The new little group walked off into the woods. It had been a long day for each of them- Jack had lost his mother; the baker, James, had lost his wife; Cinderella had lost her Prince; Holly, who was Little Red Riding Hood, had lost her mother and grandmother; and Matthew, the baker's son, had lost his mother.

The tired little group was trying to make their way through the woods that had caused them so much trouble. None knew where to go: James house was in shambles, Cinderella had no idea where her stepfamily had gone, and Holly's home had been stepped on by the Giantress. Still they struggled on to the small town where they had come from. It was very dark in the woods that night, and James only had a quickly dying lantern with him. A gust blew it out, and the woods were put into darkness. Cinderella was the first to speak, though all of them were frightened by the silence and stillness.

"James, you have another match with you, right? Or some more oil?" He only shook his head, a motion she barely saw in the moonlight. "Does anyone?" They searched their pockets and searched the ground, but found nothing.

"Well," said the Baker, "I suppose we stop here for the night. Well go on tomorrow." Since there was no other plan, they shrugged and tried to make themselves comfortable. Jack spoke up as everyone got settled.

"We could go to my house in the morning. It only has three rooms and a loft, but it's our only option, I guess." And it was, and that small house would have to fit a group of five. Somehow, they'd find a way. If they could survive this, they could survive anything.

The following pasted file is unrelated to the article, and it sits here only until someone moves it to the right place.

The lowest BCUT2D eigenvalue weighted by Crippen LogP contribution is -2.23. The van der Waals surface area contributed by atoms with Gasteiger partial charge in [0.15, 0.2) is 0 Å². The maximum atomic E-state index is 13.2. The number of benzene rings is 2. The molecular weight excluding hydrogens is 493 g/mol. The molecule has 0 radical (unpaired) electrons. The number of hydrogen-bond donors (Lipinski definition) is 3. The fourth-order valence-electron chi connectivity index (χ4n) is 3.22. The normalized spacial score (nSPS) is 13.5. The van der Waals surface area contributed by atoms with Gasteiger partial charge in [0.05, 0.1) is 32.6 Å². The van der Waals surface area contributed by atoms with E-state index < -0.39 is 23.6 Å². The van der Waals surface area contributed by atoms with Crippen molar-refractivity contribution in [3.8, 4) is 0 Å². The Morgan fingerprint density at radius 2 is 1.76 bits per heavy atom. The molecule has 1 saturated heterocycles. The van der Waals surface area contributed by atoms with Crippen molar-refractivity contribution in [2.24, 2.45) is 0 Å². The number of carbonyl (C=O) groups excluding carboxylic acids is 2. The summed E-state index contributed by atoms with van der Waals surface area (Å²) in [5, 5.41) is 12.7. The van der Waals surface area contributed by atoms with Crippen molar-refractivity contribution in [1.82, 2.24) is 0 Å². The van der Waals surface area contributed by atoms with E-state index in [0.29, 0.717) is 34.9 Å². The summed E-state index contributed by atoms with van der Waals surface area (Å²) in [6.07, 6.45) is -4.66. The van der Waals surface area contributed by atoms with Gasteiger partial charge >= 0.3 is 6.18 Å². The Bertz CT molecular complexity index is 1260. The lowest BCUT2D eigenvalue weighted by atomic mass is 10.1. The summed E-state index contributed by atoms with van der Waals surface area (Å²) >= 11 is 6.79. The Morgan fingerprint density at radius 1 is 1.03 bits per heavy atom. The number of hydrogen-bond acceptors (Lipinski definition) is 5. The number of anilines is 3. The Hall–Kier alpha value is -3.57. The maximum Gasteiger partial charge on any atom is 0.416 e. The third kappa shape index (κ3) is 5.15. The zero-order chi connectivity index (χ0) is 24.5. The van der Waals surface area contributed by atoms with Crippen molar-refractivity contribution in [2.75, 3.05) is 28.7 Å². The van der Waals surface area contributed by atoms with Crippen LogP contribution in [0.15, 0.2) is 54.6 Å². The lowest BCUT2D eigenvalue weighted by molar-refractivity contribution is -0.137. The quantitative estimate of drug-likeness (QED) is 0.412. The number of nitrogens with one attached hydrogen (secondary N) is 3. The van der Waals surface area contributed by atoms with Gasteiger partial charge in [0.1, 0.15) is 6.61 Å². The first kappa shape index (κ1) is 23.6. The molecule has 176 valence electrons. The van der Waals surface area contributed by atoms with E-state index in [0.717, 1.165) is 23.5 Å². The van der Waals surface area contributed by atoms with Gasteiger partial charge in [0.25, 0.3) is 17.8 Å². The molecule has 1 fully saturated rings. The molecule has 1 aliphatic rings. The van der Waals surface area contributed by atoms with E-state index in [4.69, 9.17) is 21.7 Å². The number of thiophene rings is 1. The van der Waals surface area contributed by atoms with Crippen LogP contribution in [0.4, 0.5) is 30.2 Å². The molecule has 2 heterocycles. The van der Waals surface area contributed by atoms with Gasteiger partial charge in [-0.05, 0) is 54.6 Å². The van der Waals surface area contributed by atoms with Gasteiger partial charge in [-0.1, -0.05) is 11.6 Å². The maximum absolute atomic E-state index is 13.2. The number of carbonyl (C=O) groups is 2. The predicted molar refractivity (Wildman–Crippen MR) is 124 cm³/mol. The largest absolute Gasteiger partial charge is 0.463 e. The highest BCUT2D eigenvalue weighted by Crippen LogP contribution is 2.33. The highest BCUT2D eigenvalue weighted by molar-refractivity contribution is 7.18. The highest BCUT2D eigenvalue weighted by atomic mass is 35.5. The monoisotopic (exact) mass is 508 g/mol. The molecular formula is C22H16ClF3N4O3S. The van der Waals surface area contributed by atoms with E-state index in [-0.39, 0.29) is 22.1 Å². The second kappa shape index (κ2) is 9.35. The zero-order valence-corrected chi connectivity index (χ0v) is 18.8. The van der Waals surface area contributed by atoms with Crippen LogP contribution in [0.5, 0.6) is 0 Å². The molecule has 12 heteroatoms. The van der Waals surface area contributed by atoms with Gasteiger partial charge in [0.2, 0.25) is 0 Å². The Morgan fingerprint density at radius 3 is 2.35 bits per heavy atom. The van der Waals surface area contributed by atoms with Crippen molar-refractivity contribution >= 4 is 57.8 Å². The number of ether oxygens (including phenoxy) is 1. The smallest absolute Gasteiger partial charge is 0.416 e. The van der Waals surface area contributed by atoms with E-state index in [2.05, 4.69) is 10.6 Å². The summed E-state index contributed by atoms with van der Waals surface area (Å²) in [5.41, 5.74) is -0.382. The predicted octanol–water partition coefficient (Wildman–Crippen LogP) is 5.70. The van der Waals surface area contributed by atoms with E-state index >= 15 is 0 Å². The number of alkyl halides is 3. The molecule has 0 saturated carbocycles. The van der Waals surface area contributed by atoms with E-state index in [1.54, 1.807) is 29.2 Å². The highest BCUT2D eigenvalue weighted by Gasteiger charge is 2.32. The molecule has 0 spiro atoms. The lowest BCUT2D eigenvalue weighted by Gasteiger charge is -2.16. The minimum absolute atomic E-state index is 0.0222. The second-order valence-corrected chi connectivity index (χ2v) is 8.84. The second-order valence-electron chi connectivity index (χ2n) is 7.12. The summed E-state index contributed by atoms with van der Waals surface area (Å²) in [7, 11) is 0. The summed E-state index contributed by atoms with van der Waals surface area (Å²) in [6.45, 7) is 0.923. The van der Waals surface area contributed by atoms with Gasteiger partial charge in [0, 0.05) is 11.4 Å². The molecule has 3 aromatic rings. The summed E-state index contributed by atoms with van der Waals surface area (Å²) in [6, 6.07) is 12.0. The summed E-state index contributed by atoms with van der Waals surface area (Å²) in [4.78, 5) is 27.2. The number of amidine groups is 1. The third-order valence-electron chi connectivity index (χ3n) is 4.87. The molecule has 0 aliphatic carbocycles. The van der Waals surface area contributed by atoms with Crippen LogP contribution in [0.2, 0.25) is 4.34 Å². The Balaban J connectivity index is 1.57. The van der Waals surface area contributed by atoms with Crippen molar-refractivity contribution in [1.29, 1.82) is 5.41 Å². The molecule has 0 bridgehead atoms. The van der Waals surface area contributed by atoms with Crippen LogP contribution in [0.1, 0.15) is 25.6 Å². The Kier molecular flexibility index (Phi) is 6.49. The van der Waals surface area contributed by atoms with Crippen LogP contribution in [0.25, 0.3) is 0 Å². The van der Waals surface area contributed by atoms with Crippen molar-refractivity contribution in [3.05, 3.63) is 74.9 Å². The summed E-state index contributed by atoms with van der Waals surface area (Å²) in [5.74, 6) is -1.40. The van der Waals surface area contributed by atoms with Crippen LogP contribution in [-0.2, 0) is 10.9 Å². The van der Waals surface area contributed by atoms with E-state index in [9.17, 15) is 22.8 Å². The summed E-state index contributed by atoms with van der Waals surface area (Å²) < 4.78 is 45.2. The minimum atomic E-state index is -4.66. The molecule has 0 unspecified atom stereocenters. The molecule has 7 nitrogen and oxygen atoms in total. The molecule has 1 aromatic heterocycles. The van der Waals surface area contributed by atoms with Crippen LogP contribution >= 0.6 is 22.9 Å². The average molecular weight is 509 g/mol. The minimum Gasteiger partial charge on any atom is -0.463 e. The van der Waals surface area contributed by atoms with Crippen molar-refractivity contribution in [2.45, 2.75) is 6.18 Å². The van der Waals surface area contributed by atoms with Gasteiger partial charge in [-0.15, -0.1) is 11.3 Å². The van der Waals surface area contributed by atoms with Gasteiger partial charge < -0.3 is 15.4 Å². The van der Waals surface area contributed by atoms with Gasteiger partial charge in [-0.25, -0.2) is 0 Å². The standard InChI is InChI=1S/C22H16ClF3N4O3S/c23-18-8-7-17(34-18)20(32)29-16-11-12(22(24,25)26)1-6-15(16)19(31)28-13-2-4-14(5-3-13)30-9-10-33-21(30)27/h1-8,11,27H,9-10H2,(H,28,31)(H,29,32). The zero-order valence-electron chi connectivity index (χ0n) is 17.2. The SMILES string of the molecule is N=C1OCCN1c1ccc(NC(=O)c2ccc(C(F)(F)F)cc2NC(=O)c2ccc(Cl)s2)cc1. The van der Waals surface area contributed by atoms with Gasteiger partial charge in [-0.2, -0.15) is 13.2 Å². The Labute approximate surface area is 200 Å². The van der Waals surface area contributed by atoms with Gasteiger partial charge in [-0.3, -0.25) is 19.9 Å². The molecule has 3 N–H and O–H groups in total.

Tears woke James that night. It came from Cinderella, who was next to him. They had all been huddled together, but the adults and children had broken off into smaller groups; Cinderella and James on one side with the baby, Holly and Jack sleeping opposite them. He shifted over in the leaves, looking down on her small form, sympathy deep inside him.

"Princess, are you alright?" She sat up with a start, surprised that he was next to her. She wiped the tears from her eyes in a desperate attempt to conceal that she had been crying.

"Yes, of course I'm fine, why do you ask?" A cool breeze soothed her red, tearstained face, and she was grateful for the small comfort it offered.

"You were crying, Princess." He wanted to put a hand on her arm and let her know that everything was okay. They had each other, and would get through this. She looked down instead.

"You don't have to call me 'Princess', James. Cinderella works just fine, Ella works even better. And I was crying because…I miss him. He was my Prince, my fairytale. He was handsome and charming, and even though I ran from him three nights in a row, he never stopped trying to find me. I still love him." Tears continued to fall down her pretty cheeks, and James wrapped her in a hug. Though her husband, well, ex-husband now, hadn't died, he had left her in another form. He held her close.

"It's alright Ella. I miss Charisse more than you could ever know. But I'll tell Matthew wonderful stories about her. I'm just glad she didn't leave me the way your Prince left you."

Was he saying she shouldn't have married him? Although he had been unfaithful, she still loved him. Did he not understand that love knows no bounds? She remembered what the birds had told her, and pulled away angrily. "She did James. Who do you think Aden was unfaithful with? A lone woman out in the woods, your wife, Charisse." As soon as the words were out of her mouth, she regretted them. The poor man had just lost his wife today, why burden him with what she had done before her death, which only the birds, trees, and Aden knew?

His face changed. It went from sweet, sympathetic, to closed off and distant. "James I'm so sorry-" He cut her off by scooting away and laying down, not looking at her for the remainder of the night.